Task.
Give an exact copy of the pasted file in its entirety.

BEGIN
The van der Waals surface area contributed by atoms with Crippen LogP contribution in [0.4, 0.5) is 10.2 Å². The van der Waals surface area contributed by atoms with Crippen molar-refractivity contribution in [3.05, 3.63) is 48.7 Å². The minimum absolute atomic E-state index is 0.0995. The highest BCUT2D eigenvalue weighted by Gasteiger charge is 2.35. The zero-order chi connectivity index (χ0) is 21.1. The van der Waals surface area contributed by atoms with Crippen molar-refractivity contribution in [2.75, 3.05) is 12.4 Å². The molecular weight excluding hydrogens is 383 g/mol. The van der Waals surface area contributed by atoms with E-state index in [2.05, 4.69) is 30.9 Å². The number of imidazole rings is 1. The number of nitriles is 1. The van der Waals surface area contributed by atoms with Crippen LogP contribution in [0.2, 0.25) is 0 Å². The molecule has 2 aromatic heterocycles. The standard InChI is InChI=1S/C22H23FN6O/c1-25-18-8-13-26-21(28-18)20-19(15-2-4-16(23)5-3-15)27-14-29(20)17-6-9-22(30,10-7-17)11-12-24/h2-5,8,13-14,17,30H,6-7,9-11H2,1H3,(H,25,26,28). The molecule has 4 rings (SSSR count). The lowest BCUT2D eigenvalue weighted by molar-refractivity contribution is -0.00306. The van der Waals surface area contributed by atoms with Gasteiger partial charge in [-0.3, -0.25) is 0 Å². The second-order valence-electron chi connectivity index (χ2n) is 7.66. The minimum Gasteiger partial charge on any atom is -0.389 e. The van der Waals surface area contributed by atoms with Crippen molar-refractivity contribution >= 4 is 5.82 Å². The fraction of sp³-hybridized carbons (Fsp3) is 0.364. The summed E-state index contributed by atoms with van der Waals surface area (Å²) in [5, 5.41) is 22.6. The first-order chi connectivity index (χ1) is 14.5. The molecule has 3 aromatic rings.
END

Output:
The van der Waals surface area contributed by atoms with Crippen LogP contribution in [0.4, 0.5) is 10.2 Å². The van der Waals surface area contributed by atoms with Crippen molar-refractivity contribution in [3.05, 3.63) is 48.7 Å². The minimum absolute atomic E-state index is 0.0995. The highest BCUT2D eigenvalue weighted by Gasteiger charge is 2.35. The zero-order chi connectivity index (χ0) is 21.1. The van der Waals surface area contributed by atoms with Crippen molar-refractivity contribution in [2.75, 3.05) is 12.4 Å². The molecular weight excluding hydrogens is 383 g/mol. The van der Waals surface area contributed by atoms with E-state index in [2.05, 4.69) is 30.9 Å². The number of imidazole rings is 1. The number of nitriles is 1. The van der Waals surface area contributed by atoms with Crippen LogP contribution in [0.2, 0.25) is 0 Å². The molecule has 2 aromatic heterocycles. The standard InChI is InChI=1S/C22H23FN6O/c1-25-18-8-13-26-21(28-18)20-19(15-2-4-16(23)5-3-15)27-14-29(20)17-6-9-22(30,10-7-17)11-12-24/h2-5,8,13-14,17,30H,6-7,9-11H2,1H3,(H,25,26,28). The molecule has 4 rings (SSSR count). The lowest BCUT2D eigenvalue weighted by molar-refractivity contribution is -0.00306. The van der Waals surface area contributed by atoms with Gasteiger partial charge in [-0.3, -0.25) is 0 Å². The second-order valence-electron chi connectivity index (χ2n) is 7.66. The minimum Gasteiger partial charge on any atom is -0.389 e. The van der Waals surface area contributed by atoms with Crippen molar-refractivity contribution >= 4 is 5.82 Å². The fraction of sp³-hybridized carbons (Fsp3) is 0.364. The summed E-state index contributed by atoms with van der Waals surface area (Å²) in [5, 5.41) is 22.6. The first-order chi connectivity index (χ1) is 14.5. The molecule has 3 aromatic rings.